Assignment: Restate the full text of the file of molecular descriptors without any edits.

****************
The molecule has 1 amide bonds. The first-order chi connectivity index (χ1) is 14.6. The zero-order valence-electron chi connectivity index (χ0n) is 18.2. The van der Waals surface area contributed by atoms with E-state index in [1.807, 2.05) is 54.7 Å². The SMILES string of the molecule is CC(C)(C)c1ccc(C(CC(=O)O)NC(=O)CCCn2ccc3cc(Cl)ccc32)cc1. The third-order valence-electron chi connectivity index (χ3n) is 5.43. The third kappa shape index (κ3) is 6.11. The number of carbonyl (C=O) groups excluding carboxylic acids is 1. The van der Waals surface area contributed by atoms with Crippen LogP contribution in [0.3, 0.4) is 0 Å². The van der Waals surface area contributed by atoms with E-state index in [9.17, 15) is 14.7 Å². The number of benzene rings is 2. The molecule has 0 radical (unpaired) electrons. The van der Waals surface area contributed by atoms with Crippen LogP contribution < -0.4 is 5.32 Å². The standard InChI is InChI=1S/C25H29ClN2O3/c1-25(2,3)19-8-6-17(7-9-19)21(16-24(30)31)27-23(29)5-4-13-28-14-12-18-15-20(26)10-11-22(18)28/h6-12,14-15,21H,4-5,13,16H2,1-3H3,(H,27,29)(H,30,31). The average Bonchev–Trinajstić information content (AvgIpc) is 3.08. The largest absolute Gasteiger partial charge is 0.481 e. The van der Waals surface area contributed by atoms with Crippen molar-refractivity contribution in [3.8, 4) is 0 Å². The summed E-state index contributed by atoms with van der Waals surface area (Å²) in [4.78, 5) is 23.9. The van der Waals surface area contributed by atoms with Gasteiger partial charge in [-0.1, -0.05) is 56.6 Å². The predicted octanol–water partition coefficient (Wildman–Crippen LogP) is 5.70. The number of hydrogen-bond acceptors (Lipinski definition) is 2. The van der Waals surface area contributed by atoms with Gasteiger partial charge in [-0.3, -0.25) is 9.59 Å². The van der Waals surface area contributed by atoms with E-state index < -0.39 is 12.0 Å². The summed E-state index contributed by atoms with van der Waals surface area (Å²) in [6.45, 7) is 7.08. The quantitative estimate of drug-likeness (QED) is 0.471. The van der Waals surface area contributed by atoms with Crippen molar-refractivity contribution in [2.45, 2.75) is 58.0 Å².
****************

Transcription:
The molecule has 1 amide bonds. The first-order chi connectivity index (χ1) is 14.6. The zero-order valence-electron chi connectivity index (χ0n) is 18.2. The van der Waals surface area contributed by atoms with E-state index in [1.807, 2.05) is 54.7 Å². The SMILES string of the molecule is CC(C)(C)c1ccc(C(CC(=O)O)NC(=O)CCCn2ccc3cc(Cl)ccc32)cc1. The third-order valence-electron chi connectivity index (χ3n) is 5.43. The third kappa shape index (κ3) is 6.11. The number of carbonyl (C=O) groups excluding carboxylic acids is 1. The van der Waals surface area contributed by atoms with Crippen LogP contribution in [0.3, 0.4) is 0 Å². The van der Waals surface area contributed by atoms with E-state index in [9.17, 15) is 14.7 Å². The number of benzene rings is 2. The molecule has 0 radical (unpaired) electrons. The van der Waals surface area contributed by atoms with Crippen LogP contribution < -0.4 is 5.32 Å². The standard InChI is InChI=1S/C25H29ClN2O3/c1-25(2,3)19-8-6-17(7-9-19)21(16-24(30)31)27-23(29)5-4-13-28-14-12-18-15-20(26)10-11-22(18)28/h6-12,14-15,21H,4-5,13,16H2,1-3H3,(H,27,29)(H,30,31). The average Bonchev–Trinajstić information content (AvgIpc) is 3.08. The largest absolute Gasteiger partial charge is 0.481 e. The van der Waals surface area contributed by atoms with Crippen molar-refractivity contribution in [3.8, 4) is 0 Å². The summed E-state index contributed by atoms with van der Waals surface area (Å²) in [4.78, 5) is 23.9. The van der Waals surface area contributed by atoms with Gasteiger partial charge in [-0.1, -0.05) is 56.6 Å². The predicted octanol–water partition coefficient (Wildman–Crippen LogP) is 5.70. The number of hydrogen-bond acceptors (Lipinski definition) is 2. The van der Waals surface area contributed by atoms with Gasteiger partial charge in [-0.3, -0.25) is 9.59 Å². The van der Waals surface area contributed by atoms with E-state index < -0.39 is 12.0 Å². The summed E-state index contributed by atoms with van der Waals surface area (Å²) in [6.45, 7) is 7.08. The quantitative estimate of drug-likeness (QED) is 0.471. The van der Waals surface area contributed by atoms with Crippen molar-refractivity contribution in [2.45, 2.75) is 58.0 Å².